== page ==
Legal Insights

Australia’s mandatory data breach notification laws

By Robert Gregory, Viviane Karoumbalis

• 26 April 2018 • 2 min read
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All potentially affected entities should amend its existing privacy policy and have in place a data breach response plan

The new Notifiable Data Breaches (NDB) scheme commenced on 22 February 2018.

The NDB scheme is contained in Part IIIC of the Commonwealth Privacy Act 1988 (Cth) (Privacy Act). The Privacy Act also contains the Australian Privacy Principles (APPs).

The NDB scheme applies to developers who have existing personal information security obligations under the Privacy Act. If in doubt, seek legal advice as to whether the NDB scheme applies to you.

If an entity is aware that there are reasonable grounds to believe that there has been an 'eligible data breach', it must notify the Office of the Australian Information Commissioner (Commissioner) and affected individuals.

An eligible data breach occurs when there is loss of, unauthorised access to, or unauthorised disclosure of, personal information, which is likely to result in serious harm, and remedial action has not been taken to prevent such risk of harm.

The statement to be provided to the Commissioner must include the following information:

  • the identity and contact details of the entity
  • a description of the eligible data breach that the entity has reasonable grounds to believe has happened
  • the kind or kinds of information concerned
  • recommendations about the steps that individuals should take in response to the eligible data breach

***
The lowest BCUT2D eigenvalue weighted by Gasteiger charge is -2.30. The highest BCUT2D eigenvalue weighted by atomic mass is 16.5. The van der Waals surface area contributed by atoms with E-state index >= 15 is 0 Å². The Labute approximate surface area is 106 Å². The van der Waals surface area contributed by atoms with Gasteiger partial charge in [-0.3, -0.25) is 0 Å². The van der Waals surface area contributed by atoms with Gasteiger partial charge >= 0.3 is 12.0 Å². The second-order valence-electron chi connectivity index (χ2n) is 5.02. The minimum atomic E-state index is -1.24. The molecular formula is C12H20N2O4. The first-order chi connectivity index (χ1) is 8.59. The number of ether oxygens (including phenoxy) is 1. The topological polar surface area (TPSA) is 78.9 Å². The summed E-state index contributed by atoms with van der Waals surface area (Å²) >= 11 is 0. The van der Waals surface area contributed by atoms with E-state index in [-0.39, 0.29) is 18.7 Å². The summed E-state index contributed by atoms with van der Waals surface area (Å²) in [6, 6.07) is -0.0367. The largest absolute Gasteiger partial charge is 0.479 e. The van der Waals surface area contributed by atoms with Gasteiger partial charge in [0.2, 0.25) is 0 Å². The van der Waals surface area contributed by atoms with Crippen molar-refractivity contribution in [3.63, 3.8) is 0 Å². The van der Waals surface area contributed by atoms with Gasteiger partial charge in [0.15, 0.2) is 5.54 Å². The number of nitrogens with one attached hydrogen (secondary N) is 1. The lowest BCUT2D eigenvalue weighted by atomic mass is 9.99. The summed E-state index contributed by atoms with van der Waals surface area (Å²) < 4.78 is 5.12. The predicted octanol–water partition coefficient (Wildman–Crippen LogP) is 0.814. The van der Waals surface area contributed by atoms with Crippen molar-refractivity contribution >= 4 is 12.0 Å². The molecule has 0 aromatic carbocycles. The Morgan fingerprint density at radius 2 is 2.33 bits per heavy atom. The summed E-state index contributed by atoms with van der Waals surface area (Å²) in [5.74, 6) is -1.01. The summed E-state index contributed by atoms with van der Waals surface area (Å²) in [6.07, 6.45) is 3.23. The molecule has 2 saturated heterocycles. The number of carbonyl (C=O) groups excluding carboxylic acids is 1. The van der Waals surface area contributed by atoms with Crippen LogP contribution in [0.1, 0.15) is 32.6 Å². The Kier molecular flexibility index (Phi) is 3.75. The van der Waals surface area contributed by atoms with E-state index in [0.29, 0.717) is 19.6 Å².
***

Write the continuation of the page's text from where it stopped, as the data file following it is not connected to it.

This statement must also form the basis of the notification to individuals.

The NDB scheme provides flexibility for notifying individuals at risk of serious harm and its depends on what is practicable for the entity.

There are three main alternatives:

  • notify all individuals to whom the relevant information relates – this method will apply if it is not practicable to separately identify persons who may specifically be affected by the breach
  • notify affected individuals – where you are able to separate out particular individuals who are at risk from the breach
  • if neither of the above are practicable, you must communicate the breach by publishing a statement on your website (if you have one) and otherwise by taking reasonable steps to publicise it.

Accordingly, developers must be prepared to conduct a quick assessment of a suspected data breach to determine whether it is likely to result in serious harm, and as a result require notification. Timing is critical in responding to a data breach. Delays in notification can expose developers to significant financial penalties, as well as brand damage and loss of customer confidence.

We strongly recommend that, among other things, all potentially affected entities amend its existing privacy policy and have in place a data breach response plan. If you are caught by the NDB scheme and do not yet have a data breach response plan in place, this should be a key priority for your organisation.

Need advice on data breach laws?

Contact the Cyber & Data Resilience team.

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